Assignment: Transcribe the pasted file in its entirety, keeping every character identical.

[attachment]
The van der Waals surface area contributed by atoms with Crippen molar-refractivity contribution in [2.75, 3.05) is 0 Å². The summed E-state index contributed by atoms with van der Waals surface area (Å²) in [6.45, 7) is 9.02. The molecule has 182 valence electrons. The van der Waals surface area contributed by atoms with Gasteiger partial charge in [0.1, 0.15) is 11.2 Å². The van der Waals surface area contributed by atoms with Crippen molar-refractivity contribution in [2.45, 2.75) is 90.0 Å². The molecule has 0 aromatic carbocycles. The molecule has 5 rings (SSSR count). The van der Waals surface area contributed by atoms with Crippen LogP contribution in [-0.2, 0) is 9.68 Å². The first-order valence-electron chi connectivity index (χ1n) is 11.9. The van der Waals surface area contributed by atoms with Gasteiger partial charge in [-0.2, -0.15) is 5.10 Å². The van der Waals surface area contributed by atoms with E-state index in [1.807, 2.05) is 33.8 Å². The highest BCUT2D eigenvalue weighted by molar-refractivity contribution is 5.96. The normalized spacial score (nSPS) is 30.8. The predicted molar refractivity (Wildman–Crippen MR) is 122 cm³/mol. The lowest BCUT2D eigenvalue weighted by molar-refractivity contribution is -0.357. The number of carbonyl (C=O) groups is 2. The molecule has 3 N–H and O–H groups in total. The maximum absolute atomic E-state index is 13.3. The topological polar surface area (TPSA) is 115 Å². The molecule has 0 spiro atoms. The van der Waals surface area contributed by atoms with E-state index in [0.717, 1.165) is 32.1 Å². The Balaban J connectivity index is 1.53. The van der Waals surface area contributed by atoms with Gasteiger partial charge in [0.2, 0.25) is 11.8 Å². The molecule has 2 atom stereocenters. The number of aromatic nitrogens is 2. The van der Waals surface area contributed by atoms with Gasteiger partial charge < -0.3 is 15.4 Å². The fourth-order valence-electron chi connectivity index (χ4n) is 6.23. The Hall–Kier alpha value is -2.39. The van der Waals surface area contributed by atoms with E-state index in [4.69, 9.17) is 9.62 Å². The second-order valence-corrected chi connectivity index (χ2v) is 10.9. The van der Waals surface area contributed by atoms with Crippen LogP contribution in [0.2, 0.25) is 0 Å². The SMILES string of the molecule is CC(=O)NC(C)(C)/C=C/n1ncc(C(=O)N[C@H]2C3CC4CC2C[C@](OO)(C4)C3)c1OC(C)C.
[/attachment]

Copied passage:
The van der Waals surface area contributed by atoms with Crippen molar-refractivity contribution in [2.75, 3.05) is 0 Å². The summed E-state index contributed by atoms with van der Waals surface area (Å²) in [6.45, 7) is 9.02. The molecule has 182 valence electrons. The van der Waals surface area contributed by atoms with Gasteiger partial charge in [0.1, 0.15) is 11.2 Å². The van der Waals surface area contributed by atoms with Crippen molar-refractivity contribution in [2.45, 2.75) is 90.0 Å². The molecule has 0 aromatic carbocycles. The molecule has 5 rings (SSSR count). The van der Waals surface area contributed by atoms with Crippen LogP contribution in [-0.2, 0) is 9.68 Å². The first-order valence-electron chi connectivity index (χ1n) is 11.9. The van der Waals surface area contributed by atoms with Gasteiger partial charge in [-0.2, -0.15) is 5.10 Å². The van der Waals surface area contributed by atoms with E-state index in [1.807, 2.05) is 33.8 Å². The highest BCUT2D eigenvalue weighted by molar-refractivity contribution is 5.96. The normalized spacial score (nSPS) is 30.8. The predicted molar refractivity (Wildman–Crippen MR) is 122 cm³/mol. The lowest BCUT2D eigenvalue weighted by molar-refractivity contribution is -0.357. The number of carbonyl (C=O) groups is 2. The molecule has 3 N–H and O–H groups in total. The maximum absolute atomic E-state index is 13.3. The topological polar surface area (TPSA) is 115 Å². The molecule has 0 spiro atoms. The van der Waals surface area contributed by atoms with E-state index in [0.717, 1.165) is 32.1 Å². The Balaban J connectivity index is 1.53. The van der Waals surface area contributed by atoms with Gasteiger partial charge in [0.2, 0.25) is 11.8 Å². The molecule has 2 atom stereocenters. The number of aromatic nitrogens is 2. The van der Waals surface area contributed by atoms with Gasteiger partial charge < -0.3 is 15.4 Å². The fourth-order valence-electron chi connectivity index (χ4n) is 6.23. The Hall–Kier alpha value is -2.39. The van der Waals surface area contributed by atoms with E-state index in [4.69, 9.17) is 9.62 Å². The second-order valence-corrected chi connectivity index (χ2v) is 10.9. The van der Waals surface area contributed by atoms with Crippen LogP contribution in [0.2, 0.25) is 0 Å². The SMILES string of the molecule is CC(=O)NC(C)(C)/C=C/n1ncc(C(=O)N[C@H]2C3CC4CC2C[C@](OO)(C4)C3)c1OC(C)C.